Christensen's done a fair job at Wyoming. He inherited a program that was not performing anywhere near expectations and made it respectable, at least on the field, in fairly short order. His 2011 team won eight games and played in the New Mexico Bowl, becoming the most successful Cowboys squad since 1998.
It's Christensen's off-field (or walking-off-the-field) antics that got him fined and suspended last season, and further meltdowns could lead to his dismissal. No athletic director wants to handle the media storm after his head coach drops multiple f-bombs on a service academy, especially when that coach then finishes 4-8 with blowout losses to Fresno State, Boise State, and San Diego State. Wyoming needs a return to six wins this year, and more importantly, it needs its coach to stay out of the news.
Ron English, Eastern Michigan
Overall record: 10-38
School record: 10-38
Two-year record: 8-16
Two-year dollars per win: $135,194
Football ratio: 23.8 percent
Subsidy: 83.6 percent
Last coach's tenure: Fired after 5 years, 16-42 record
English came into Eastern Michigan, one of the nation's greatest coaching graveyards, with a Lloyd Carr stamp of approval and the best wishes of the entire Michigan fan base. He's in danger of leaving it like everyone before him: Finished after five years of futility. Think about it this way: English went 6-6 (4-4) in 2011, one of the greatest seasons in program history. It was the first six-win season for EMU since 1995 and, had the Eagles pulled off an upset of NIU in the season finale, it would have been the program's first bowl trip since 1987.
Now process this: Even with that season, English has won only 10 games in four years.
English needs a minimum of five wins to wipe last year's two-win monstrosity off the books, and seven wins might be necessary to cement his job for 2014. The good news for him? He's one of the nation's worst-paid coaches, so he can probably get a pay raise if he becomes a coordinator again elsewhere.
Dan Enos, Central Michigan
Overall record: 13-24
School record: 13-24
Two-year record: 10-15
Two-year dollars per win: $97,680
Football ratio: 24.7 percent
Subsidy: 67.1 percent
Last coach's tenure: Quit after 3 years to take the job at Cincinnati
Below, I say the Quinn extension was "one of the nation's most perplexing," because Enos' 2012 extension doesn't make much more sense. Yes, he had a slight uptick in his third year, complete with a Little Caesar's Pizza Bowl appearance, but Enos inherited a 12-2 MAC juggernaut and immediately went 3-9 twice. Much like Quinn, he remains one of the nation's lowest-paid coaches, but has a buyout that should keep him in place if things trend south this season.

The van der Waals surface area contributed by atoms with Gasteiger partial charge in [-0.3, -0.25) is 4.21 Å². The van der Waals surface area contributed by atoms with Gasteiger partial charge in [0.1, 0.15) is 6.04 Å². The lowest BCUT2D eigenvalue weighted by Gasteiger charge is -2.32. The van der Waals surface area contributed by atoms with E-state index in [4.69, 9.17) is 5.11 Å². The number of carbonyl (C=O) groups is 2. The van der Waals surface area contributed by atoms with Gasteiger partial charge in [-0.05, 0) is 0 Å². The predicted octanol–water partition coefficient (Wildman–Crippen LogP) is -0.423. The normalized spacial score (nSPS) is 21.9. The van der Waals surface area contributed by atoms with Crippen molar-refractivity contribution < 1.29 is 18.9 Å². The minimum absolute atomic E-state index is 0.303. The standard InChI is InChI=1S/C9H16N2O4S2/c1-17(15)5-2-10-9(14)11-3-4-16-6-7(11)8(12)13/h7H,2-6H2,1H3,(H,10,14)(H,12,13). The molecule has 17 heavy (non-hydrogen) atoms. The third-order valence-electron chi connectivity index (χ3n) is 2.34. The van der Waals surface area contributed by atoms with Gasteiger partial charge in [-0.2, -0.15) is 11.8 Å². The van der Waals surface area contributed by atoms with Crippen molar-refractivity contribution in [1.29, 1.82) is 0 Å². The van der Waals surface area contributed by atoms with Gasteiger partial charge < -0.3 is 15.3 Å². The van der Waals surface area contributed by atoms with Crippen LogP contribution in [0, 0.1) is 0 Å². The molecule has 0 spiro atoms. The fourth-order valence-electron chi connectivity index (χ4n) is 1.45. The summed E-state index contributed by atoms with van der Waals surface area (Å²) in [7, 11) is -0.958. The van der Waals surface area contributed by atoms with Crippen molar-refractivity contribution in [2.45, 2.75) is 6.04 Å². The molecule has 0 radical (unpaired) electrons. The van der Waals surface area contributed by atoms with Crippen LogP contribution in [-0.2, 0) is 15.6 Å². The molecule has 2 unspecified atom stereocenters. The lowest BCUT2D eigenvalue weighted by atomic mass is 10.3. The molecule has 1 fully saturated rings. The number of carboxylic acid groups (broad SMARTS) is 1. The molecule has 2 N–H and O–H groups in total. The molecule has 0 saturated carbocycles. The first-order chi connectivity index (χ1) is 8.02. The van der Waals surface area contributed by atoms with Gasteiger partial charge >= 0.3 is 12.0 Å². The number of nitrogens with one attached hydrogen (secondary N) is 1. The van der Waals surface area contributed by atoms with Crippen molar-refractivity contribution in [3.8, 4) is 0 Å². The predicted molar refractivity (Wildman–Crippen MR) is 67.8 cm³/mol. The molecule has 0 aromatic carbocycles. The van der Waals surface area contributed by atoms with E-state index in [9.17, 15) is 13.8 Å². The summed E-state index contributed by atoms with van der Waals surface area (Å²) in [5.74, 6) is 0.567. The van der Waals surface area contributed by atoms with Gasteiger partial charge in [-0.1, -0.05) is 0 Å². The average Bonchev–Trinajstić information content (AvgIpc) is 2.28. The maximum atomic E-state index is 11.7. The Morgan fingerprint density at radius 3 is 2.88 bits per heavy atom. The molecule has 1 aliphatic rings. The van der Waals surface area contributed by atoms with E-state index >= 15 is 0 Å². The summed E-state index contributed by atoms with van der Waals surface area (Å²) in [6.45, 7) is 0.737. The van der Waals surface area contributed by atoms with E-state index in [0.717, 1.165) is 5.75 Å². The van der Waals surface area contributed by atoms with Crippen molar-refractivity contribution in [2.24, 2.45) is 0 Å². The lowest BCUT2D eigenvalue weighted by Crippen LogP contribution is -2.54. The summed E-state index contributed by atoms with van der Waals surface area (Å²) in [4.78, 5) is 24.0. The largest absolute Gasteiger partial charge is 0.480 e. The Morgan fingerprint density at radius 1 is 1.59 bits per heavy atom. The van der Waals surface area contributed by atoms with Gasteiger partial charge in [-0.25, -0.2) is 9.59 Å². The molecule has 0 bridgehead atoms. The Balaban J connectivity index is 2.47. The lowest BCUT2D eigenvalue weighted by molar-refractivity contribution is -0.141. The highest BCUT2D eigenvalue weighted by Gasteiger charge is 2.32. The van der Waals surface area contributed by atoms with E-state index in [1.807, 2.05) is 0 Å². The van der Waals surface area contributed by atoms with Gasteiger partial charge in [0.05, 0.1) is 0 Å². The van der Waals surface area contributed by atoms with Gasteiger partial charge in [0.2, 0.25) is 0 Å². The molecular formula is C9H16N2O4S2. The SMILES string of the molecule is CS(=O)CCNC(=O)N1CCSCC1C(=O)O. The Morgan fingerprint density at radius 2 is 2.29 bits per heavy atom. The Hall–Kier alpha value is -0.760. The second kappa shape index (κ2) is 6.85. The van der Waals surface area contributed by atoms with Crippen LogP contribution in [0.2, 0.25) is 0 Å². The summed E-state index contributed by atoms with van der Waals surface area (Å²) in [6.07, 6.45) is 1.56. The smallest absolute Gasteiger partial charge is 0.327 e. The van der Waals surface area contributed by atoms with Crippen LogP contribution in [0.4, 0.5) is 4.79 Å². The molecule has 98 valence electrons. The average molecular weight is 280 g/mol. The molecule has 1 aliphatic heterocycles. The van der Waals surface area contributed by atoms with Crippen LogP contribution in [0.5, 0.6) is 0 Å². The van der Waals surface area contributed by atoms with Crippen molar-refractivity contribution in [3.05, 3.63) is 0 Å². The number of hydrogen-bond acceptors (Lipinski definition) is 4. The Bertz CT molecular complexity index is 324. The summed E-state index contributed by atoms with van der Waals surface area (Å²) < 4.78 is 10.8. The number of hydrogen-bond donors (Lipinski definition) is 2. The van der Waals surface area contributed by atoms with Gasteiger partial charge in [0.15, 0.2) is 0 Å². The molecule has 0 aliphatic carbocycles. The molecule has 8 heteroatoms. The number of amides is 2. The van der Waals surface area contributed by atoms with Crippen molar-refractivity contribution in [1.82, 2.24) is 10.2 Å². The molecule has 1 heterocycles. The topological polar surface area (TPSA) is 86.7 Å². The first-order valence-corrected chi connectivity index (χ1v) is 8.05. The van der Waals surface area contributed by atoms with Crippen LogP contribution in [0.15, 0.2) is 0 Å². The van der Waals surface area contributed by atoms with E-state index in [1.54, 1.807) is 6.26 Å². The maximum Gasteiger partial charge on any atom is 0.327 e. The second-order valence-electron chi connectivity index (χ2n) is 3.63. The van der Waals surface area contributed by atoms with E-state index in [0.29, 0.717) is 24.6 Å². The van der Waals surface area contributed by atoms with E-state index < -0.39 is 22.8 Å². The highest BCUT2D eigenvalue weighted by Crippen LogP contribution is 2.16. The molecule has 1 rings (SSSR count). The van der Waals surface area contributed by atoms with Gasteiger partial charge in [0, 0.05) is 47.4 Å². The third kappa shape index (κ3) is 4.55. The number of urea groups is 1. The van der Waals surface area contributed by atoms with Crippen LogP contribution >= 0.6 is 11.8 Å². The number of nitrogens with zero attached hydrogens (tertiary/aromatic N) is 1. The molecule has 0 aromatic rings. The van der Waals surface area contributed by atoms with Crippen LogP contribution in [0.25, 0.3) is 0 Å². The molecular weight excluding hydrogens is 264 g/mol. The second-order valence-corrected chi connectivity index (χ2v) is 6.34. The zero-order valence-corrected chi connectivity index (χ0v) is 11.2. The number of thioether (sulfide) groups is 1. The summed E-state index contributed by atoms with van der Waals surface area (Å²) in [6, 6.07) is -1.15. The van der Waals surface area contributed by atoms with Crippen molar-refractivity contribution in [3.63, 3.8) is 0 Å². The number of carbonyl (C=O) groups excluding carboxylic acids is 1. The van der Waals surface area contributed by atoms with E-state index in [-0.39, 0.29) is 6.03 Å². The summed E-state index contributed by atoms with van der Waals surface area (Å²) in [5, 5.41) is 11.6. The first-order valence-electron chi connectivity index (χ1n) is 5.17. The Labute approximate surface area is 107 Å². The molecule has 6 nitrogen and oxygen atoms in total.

Kirk Ferentz, Iowa
Overall record: 112-95
School record: 100-74
Two-year record: 11-14
Salary: $3.84 million
Two-year dollars per win: $1,045,909
Buyout: $16 million
Football ratio: 47.6 percent
Subsidy: 0.1 percent
Last coach's tenure: Retired after 20 years
Speaking of buyouts, there were 18 million reasons why Ferentz was untouchable after a 4-8 campaign and six-game losing streak. There remain 16 million reasons as 2013 opens. Ferentz's recent record is unimpressive: No coach has cost his program more per win over the last three years, Iowa has gone 3-9 in games decided by three or fewer points since 2010, and the 11-14 mark over the last two seasons hardly justifies the cost.
But Ferentz has endeared himself to Iowa fans and the Iowa administration by winning in the 2000s and cleaning up the program's once-frequent off-the-field problems in recent years. And while ticket sales are lagging slightly in 2013 -- good seats are still available for all three Iowa non-conference home games -- there has not been an exodus of fan support, either at the ticket window or on the internet.
Jim Grobe, Wake Forest
Overall record: 106-107-1
School record: 73-74
Two-year record: 11-14
Salary: $2.25 million
Two-year dollars per win: $614,945
Buyout: Unknown; max $14.5M
Football ratio: 38.5 percent
Subsidy: 0 percent
Last coach's tenure: Quit after 8 seasons
Grobe is Ferentz in miniature. He won 11 games and got tiny Wake Forest to the Orange Bowl in 2006, then parlayed that into interest from Michigan and a fat new contract extension with the Demon Deacons. Since that Orange Bowl season, it's been a slow fall back to mediocrity. Wake has only been bowling once since 2008, a trip to the Music City Bowl in 2011. Grobe is now one game under .500 with the program, and 16 games under in the ACC.
He also has five years left on a $2.25 million per year agreement at a school that doesn't have a history of firing coaches or spending money on athletics. He is also blessed by the Wake Forest basketball program, which is both far more important to the university's psyche and in far worse shape than his football program. As long as the heat stays there, it likely stays off Grobe.
Bobby Hauck, UNLV
Overall record: 86-49
School record: 6-32
Two-year record: 4-21
Two-year dollars per win: $375,000
Buyout: Approx. $500,000